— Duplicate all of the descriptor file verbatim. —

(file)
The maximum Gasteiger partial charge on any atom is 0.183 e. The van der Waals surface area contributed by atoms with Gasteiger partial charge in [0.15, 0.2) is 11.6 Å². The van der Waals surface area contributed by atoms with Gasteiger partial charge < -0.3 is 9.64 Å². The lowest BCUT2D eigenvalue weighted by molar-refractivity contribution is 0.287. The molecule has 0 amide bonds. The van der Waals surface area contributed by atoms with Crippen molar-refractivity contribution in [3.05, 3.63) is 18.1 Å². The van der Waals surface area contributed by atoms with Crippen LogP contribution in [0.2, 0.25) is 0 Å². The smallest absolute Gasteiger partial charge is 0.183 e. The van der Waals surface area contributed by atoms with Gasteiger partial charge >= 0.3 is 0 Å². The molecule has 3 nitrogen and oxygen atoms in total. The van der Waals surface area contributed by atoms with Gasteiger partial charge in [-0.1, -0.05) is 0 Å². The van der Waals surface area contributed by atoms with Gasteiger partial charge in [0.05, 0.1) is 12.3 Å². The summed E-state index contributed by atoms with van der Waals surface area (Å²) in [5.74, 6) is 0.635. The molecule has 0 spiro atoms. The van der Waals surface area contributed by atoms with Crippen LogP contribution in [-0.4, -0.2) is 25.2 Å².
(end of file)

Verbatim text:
The maximum Gasteiger partial charge on any atom is 0.183 e. The van der Waals surface area contributed by atoms with Gasteiger partial charge in [0.15, 0.2) is 11.6 Å². The van der Waals surface area contributed by atoms with Gasteiger partial charge < -0.3 is 9.64 Å². The lowest BCUT2D eigenvalue weighted by molar-refractivity contribution is 0.287. The molecule has 0 amide bonds. The van der Waals surface area contributed by atoms with Crippen molar-refractivity contribution in [3.05, 3.63) is 18.1 Å². The van der Waals surface area contributed by atoms with Crippen LogP contribution in [0.2, 0.25) is 0 Å². The smallest absolute Gasteiger partial charge is 0.183 e. The van der Waals surface area contributed by atoms with Gasteiger partial charge >= 0.3 is 0 Å². The molecule has 3 nitrogen and oxygen atoms in total. The van der Waals surface area contributed by atoms with Gasteiger partial charge in [-0.1, -0.05) is 0 Å². The van der Waals surface area contributed by atoms with Gasteiger partial charge in [0.05, 0.1) is 12.3 Å². The summed E-state index contributed by atoms with van der Waals surface area (Å²) in [5.74, 6) is 0.635. The molecule has 0 spiro atoms. The van der Waals surface area contributed by atoms with Crippen LogP contribution in [-0.4, -0.2) is 25.2 Å².